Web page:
Studying shocks to identify opportunities for financial service providers

January 25th, 2017

“Maisha ni kung’ang’ana tu” (life is a struggle)

Diversification of risk, not putting your eggs in one basket, hustling – whichever word or phrase you use, Robert, a boda boda (motorcycle taxi) rider, embodies this spirit.

How do people deal with shocks in their lives? How do they survive when their income is not enough to cover their needs? This is what we wanted to answer in our latest Field Friday outing, which took us to the bustling town of Kitengela, approximately 30km south-east of Nairobi.

Robert has been a boda boda rider for the past 7 years since he quit his job because it didn’t pay enough. With proceeds from the boda boda, Robert managed to purchase a tuk tuk (mechanised three-wheeled taxi) and a taxi, which he has employed drivers to run. So how does Robert survive during hard times? He confidently says, “Hakuna shida, (there is no problem). Being a member of several chamas, he borrows from them whenever he has financial problems that he is unable to meet. He says the chamas are attractive because they are accessible during emergencies and the members know each other. “If someone is creating issues, we know where to find them”.

Robert has enrolled with NHIF and he is happy he does not have to worry about medical bills anymore. Having invested in several properties and assets, he says if the worst happens, he would sell his assets and replace them later.

Susan, a shopkeeper in her forties, believes loans are a source of growth. She started her shop with loans from friends, family and M-Shwari. However, after failing to pay back her M-Shwari loan, she was negatively listed in the credit bureau.

Difficult times are inevitable and Susan survives through her networks. “What are family and friends for? Today if I am in a problem, they will assist me because I also help them when they have problems,” she says. This shows the power of social bonds and how they are important in building resilience and managing risks. Susan is a member of a ‘merry go round’ which helps members to accumulate lump sums. If one of the members has an emergency, she can ask the person whose turn it is to swop, so the person in need gets the payout.

As we moved around the town, we wanted to know how the situation was for those who were employed. We met Jackson, a 2015 secondary school graduate. He works in a small restaurant in the outskirts of Kitengela town. When we met him, he was recovering from an injury he suffered at work immediately after recovering from a bout of malaria. He self-medicated the malaria for two weeks, not having the money for hospital. He returned to work after recovering and suffered a severe burn to his hand. He was then off work for a month without pay.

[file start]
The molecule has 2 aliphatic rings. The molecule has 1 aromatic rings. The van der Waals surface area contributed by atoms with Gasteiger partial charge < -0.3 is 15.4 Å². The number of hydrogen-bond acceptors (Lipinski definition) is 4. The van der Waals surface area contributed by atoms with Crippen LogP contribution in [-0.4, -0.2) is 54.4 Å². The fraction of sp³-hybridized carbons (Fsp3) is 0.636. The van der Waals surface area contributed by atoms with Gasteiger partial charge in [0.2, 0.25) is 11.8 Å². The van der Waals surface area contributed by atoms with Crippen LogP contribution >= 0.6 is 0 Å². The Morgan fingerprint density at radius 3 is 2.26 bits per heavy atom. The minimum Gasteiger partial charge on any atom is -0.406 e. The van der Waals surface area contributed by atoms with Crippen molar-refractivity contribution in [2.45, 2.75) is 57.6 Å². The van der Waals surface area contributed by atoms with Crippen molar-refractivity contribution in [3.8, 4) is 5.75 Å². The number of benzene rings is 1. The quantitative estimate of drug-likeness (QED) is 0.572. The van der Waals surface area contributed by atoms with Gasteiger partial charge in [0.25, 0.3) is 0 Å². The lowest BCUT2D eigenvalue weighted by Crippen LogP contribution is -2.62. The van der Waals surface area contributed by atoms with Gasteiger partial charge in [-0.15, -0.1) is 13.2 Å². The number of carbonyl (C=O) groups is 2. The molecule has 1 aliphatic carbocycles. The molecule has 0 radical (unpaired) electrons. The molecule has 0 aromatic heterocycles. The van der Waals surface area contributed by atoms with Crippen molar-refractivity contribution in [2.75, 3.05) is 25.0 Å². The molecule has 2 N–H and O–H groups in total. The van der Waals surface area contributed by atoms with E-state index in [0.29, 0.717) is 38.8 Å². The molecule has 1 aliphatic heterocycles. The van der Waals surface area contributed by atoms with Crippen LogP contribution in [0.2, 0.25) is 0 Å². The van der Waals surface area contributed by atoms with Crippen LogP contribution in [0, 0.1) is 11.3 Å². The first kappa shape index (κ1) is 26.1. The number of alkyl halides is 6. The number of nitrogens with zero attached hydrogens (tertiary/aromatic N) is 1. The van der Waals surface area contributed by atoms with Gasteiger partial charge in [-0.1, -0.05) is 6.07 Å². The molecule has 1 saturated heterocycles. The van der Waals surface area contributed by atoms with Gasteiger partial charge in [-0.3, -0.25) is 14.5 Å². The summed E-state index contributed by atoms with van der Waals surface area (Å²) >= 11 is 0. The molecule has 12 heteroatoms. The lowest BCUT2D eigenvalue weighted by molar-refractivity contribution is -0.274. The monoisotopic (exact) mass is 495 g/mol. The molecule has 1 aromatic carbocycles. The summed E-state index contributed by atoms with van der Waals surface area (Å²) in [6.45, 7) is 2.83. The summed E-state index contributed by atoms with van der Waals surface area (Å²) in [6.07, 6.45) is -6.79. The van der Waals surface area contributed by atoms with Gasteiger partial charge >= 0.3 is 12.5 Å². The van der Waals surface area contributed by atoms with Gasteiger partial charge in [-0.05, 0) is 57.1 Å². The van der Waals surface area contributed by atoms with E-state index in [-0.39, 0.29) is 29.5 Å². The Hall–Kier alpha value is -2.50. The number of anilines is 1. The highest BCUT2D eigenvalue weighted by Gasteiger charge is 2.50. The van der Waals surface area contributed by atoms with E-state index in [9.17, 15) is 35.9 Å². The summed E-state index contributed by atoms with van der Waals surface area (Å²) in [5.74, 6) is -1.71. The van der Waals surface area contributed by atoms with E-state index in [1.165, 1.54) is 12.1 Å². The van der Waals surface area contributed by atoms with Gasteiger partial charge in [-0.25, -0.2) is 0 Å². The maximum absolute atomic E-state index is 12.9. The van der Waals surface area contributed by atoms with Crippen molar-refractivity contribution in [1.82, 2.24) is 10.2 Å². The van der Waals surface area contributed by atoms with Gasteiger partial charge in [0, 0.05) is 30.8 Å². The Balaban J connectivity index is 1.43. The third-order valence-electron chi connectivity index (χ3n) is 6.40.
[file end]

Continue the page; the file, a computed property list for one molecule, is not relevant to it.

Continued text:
So how did Jackson manage? “My boss gave me a soft loan on both occasions to buy medicine but it was not enough. My parents had to step in,” he said. For a person without a bank account, his only financial instrument is M-PESA, where he saves the little that he earns. He has never heard about the NHIF which, when explained, he said would have been handy had he enrolled.

The 2016 FinAccess household survey revealed that 76% of Kenyans cite lack of awareness and inability to pay as reasons for why they don’t have insurance. With solutions like NHIF being the most affordable in the market, the question should be: are people aware of its existence? If they are, do they know how and where to access it? Are there rules and regulations regarding employers enrolling their staff for NHIF? If there are, what are the challenges in implementing them?

Looking at the different profiles of the people we talked to, there are clear differences between their needs and levels of exposure to market information. Though some have stability in their lives and are prepared for emergency situations, others like Joyce are self-excluded and may need a different engagement model to encourage them to use what is available in the market.

Perhaps the greatest opportunity here lies with people like Jackson who are very exposed to shocks in their lives. They have little income with limited benefits from their employers.

There are clear opportunities for financial services providers to tap into, be it insurance companies coming in to offer risk based tools or banks exploiting the informal social networks to formalise them and give people more options. All of these would lead to greater stability in peoples’ lives and a more empowered society.



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